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Simón BolívarTravels and Transformations of a Cultural Icon$
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Maureen G. Shanahan and Ana María Reyes

Print publication date: 2016

Print ISBN-13: 9780813062624

Published to Florida Scholarship Online: January 2017

DOI: 10.5744/florida/9780813062624.001.0001

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Dancing with the Enemy

Dancing with the Enemy

Diplomacy in the Revolutionary Era

Chapter:
(p.48) 2 Dancing with the Enemy
Source:
Simón Bolívar
Author(s):

Juan Francisco Sans

Publisher:
University Press of Florida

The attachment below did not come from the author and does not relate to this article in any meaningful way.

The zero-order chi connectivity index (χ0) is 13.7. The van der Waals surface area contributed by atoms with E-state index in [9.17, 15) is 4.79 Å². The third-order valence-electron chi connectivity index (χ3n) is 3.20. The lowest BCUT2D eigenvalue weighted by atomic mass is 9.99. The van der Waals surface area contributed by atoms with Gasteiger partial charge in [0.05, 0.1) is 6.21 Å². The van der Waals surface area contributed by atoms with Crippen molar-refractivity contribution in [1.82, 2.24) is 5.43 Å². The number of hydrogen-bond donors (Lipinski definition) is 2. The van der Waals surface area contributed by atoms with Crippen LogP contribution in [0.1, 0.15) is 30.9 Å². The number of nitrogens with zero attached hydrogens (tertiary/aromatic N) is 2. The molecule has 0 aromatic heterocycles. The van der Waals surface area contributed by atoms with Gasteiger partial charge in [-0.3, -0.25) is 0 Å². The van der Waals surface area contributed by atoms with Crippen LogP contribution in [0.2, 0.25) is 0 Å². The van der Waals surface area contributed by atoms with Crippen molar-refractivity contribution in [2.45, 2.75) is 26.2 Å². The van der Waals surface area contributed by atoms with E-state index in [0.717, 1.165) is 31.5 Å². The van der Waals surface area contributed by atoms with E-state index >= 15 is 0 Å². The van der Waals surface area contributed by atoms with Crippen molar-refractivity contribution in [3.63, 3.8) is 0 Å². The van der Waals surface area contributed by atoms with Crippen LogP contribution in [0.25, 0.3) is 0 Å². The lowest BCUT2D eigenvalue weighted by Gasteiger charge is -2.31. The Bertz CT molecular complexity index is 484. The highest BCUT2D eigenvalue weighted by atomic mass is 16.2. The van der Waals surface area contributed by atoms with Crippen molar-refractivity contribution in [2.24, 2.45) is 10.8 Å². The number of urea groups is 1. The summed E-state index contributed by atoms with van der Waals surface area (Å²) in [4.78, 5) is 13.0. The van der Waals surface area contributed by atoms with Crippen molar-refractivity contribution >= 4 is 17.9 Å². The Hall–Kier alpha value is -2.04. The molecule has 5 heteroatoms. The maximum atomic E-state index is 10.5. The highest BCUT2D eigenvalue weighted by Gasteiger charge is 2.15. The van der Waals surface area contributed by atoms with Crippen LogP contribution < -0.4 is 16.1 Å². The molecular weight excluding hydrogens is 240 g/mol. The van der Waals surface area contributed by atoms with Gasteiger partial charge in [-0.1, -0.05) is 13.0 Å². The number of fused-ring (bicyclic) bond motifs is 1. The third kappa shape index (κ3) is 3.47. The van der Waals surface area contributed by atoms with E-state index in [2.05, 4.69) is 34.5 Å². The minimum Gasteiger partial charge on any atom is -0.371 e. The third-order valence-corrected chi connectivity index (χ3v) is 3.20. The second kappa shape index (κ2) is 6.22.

DOI:10.5744/florida/9780813062624.003.0003

Simón Bolívar’s love of dance has been used by his critics as evidence of vanagloria. Far from being a frivolous and banal activity, Sanse demonstrates that dance was used during the independence wars as a powerful political weapon. To prove this assertion, this paper discusses the use of dance (e.g., the waltz, fandango, contradance, Santanderana), especially at grand balls, in the period from the beginning of the independence process in New Granada and Venezuela in 1810 to the end of the Colombian project with the death of Simón Bolívar in 1830. In order to do that, Sans refers to the theories of political economy of music by Jacques Attali and Véronique Hébrard’s concept of “imposed musical events.”

Keywords:   Dance, Contradance, Waltz, Ball, Santanderana, Fandango, Véronique Hébrard, Jacques Attali

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